Washington, DC – Freddie Mac (NYSE: FRE) today announced the winners of its inaugural 2006 Successful Models in Financial Education Awards and its Champions of Financial Literacy Awards during the company’s CreditSmart® Symposium: Financial Education for Maximum Results. The four honorees for the Successful Models awards each have a unique approach to meeting the challenge of encouraging financial literacy, but share a common goal: bringing needed financial skills to underserved communities. Additionally, the Champions in Financial Education Awards recognize Members of Congress who make a difference in the financial future of all Americans.

“Today’s winners understand that successful financial education must begin early and extends into retirement as personal needs evolve,” said Dwight Robinson, senior vice president of Community Relations and Housing Outreach. “These awards give Freddie Mac the opportunity to recognize the achievements these organizations and Congressional members have made in addressing the financial education challenges at each step.”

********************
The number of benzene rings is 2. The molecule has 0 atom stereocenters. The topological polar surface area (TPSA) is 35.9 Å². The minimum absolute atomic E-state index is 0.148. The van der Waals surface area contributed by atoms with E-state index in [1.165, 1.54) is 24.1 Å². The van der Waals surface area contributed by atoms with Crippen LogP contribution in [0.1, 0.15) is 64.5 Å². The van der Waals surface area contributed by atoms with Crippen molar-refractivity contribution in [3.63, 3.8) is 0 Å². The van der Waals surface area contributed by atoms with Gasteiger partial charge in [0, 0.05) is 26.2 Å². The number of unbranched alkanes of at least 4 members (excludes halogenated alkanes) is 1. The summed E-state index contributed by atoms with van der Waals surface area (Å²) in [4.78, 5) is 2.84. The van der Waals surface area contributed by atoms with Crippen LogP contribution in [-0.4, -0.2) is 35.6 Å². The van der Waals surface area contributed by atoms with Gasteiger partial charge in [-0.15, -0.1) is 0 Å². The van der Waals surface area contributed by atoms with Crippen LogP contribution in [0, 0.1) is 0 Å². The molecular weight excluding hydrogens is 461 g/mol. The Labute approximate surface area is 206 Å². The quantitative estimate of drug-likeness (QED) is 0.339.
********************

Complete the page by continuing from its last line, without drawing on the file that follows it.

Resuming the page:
Champions of Financial Literacy Awards

This year the five honorees are Congresswoman Judy Biggert and Congressmen Spencer Bachus, Rubén Hinojosa, Mike Honda and Mel Watts. Their legislative efforts and personal dedication have focused on the importance of financial literacy and education, protecting consumers from abusive and predatory lending practices, and promoting financial empowerment through legislative initiatives.

Successful Models in Financial Education Awards

More than 45 organizations submitted entries in four categories, and the top programs were honored. The Women’s Institute for a Secure Retirement (WISER) and Mothers’ Voices of Georgia collaborated to bring financial and retirement education programs to minority women in rural Georgia and metropolitan Atlanta. WISER collaborated with more than 45 local organizations to offer free financial literacy education services reaching over 2,500 African American low-income women last year.

The awards selection was managed by an independent source, who also selected independent judges to review the entries, which were judged based on:

  • Cost-effectiveness – strategy is modest cost compared to return on investment
  • Impact – strategy increased or improved prior results
  • Innovation – strategy demonstrates creativity and uniqueness
  • Reproducible – strategy can be reproduced and implemented by others
  • Effectiveness – overall effectiveness in delivering financial education